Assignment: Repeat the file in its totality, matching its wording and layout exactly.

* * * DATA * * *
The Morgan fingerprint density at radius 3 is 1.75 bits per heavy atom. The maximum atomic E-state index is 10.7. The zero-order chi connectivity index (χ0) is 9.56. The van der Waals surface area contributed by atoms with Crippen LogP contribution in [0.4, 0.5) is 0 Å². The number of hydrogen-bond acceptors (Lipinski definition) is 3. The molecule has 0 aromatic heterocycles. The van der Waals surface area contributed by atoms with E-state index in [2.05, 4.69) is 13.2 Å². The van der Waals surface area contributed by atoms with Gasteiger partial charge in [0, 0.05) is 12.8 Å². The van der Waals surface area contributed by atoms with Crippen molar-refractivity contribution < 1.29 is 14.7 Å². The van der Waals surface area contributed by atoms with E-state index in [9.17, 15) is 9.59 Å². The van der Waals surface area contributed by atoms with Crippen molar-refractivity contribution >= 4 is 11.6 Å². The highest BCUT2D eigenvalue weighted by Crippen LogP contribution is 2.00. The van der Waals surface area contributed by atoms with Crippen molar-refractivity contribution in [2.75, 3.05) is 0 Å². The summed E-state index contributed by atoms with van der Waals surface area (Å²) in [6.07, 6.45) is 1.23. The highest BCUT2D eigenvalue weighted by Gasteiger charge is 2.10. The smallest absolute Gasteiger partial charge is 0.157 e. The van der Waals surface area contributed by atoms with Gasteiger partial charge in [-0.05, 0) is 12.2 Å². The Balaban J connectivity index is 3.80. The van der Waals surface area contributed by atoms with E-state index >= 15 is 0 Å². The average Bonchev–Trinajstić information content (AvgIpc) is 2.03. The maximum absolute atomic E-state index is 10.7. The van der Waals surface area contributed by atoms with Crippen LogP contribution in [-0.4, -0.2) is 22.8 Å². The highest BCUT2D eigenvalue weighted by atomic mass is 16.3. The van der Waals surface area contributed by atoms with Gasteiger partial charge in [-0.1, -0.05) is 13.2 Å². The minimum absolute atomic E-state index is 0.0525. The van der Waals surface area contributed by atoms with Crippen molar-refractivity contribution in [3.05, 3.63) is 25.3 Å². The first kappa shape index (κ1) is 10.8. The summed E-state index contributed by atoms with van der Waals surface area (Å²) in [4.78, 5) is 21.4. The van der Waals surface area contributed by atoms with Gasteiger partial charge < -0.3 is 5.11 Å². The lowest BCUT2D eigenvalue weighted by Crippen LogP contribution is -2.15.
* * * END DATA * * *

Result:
The Morgan fingerprint density at radius 3 is 1.75 bits per heavy atom. The maximum atomic E-state index is 10.7. The zero-order chi connectivity index (χ0) is 9.56. The van der Waals surface area contributed by atoms with Crippen LogP contribution in [0.4, 0.5) is 0 Å². The number of hydrogen-bond acceptors (Lipinski definition) is 3. The molecule has 0 aromatic heterocycles. The van der Waals surface area contributed by atoms with E-state index in [2.05, 4.69) is 13.2 Å². The van der Waals surface area contributed by atoms with Gasteiger partial charge in [0, 0.05) is 12.8 Å². The van der Waals surface area contributed by atoms with Crippen molar-refractivity contribution < 1.29 is 14.7 Å². The van der Waals surface area contributed by atoms with E-state index in [9.17, 15) is 9.59 Å². The van der Waals surface area contributed by atoms with Crippen molar-refractivity contribution >= 4 is 11.6 Å². The highest BCUT2D eigenvalue weighted by Crippen LogP contribution is 2.00. The van der Waals surface area contributed by atoms with Crippen molar-refractivity contribution in [2.75, 3.05) is 0 Å². The summed E-state index contributed by atoms with van der Waals surface area (Å²) in [6.07, 6.45) is 1.23. The highest BCUT2D eigenvalue weighted by Gasteiger charge is 2.10. The smallest absolute Gasteiger partial charge is 0.157 e. The van der Waals surface area contributed by atoms with Gasteiger partial charge in [-0.05, 0) is 12.2 Å². The Balaban J connectivity index is 3.80. The van der Waals surface area contributed by atoms with E-state index >= 15 is 0 Å². The average Bonchev–Trinajstić information content (AvgIpc) is 2.03. The maximum absolute atomic E-state index is 10.7. The van der Waals surface area contributed by atoms with Crippen LogP contribution in [-0.4, -0.2) is 22.8 Å². The highest BCUT2D eigenvalue weighted by atomic mass is 16.3. The van der Waals surface area contributed by atoms with Gasteiger partial charge in [-0.1, -0.05) is 13.2 Å². The minimum absolute atomic E-state index is 0.0525. The van der Waals surface area contributed by atoms with Crippen molar-refractivity contribution in [3.05, 3.63) is 25.3 Å². The first kappa shape index (κ1) is 10.8. The summed E-state index contributed by atoms with van der Waals surface area (Å²) in [4.78, 5) is 21.4. The van der Waals surface area contributed by atoms with Gasteiger partial charge < -0.3 is 5.11 Å². The lowest BCUT2D eigenvalue weighted by Crippen LogP contribution is -2.15.